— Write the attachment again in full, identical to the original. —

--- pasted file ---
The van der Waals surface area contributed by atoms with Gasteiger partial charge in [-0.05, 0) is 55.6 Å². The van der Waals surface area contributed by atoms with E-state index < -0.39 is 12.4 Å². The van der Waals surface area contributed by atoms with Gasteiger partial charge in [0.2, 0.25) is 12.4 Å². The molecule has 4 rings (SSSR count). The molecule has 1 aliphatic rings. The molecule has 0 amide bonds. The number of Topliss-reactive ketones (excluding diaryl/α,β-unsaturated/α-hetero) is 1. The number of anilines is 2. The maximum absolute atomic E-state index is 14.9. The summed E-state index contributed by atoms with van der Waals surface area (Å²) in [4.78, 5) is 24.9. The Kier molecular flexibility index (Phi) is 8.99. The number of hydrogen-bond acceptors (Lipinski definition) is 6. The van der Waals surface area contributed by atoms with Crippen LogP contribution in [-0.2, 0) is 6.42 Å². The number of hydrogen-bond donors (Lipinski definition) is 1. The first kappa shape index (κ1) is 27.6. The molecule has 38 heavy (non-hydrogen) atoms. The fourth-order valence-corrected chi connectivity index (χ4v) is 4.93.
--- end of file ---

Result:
The van der Waals surface area contributed by atoms with Gasteiger partial charge in [-0.05, 0) is 55.6 Å². The van der Waals surface area contributed by atoms with E-state index < -0.39 is 12.4 Å². The van der Waals surface area contributed by atoms with Gasteiger partial charge in [0.2, 0.25) is 12.4 Å². The molecule has 4 rings (SSSR count). The molecule has 1 aliphatic rings. The molecule has 0 amide bonds. The number of Topliss-reactive ketones (excluding diaryl/α,β-unsaturated/α-hetero) is 1. The number of anilines is 2. The maximum absolute atomic E-state index is 14.9. The summed E-state index contributed by atoms with van der Waals surface area (Å²) in [4.78, 5) is 24.9. The Kier molecular flexibility index (Phi) is 8.99. The number of hydrogen-bond acceptors (Lipinski definition) is 6. The van der Waals surface area contributed by atoms with Crippen LogP contribution in [-0.2, 0) is 6.42 Å². The number of hydrogen-bond donors (Lipinski definition) is 1. The first kappa shape index (κ1) is 27.6. The molecule has 38 heavy (non-hydrogen) atoms. The fourth-order valence-corrected chi connectivity index (χ4v) is 4.93.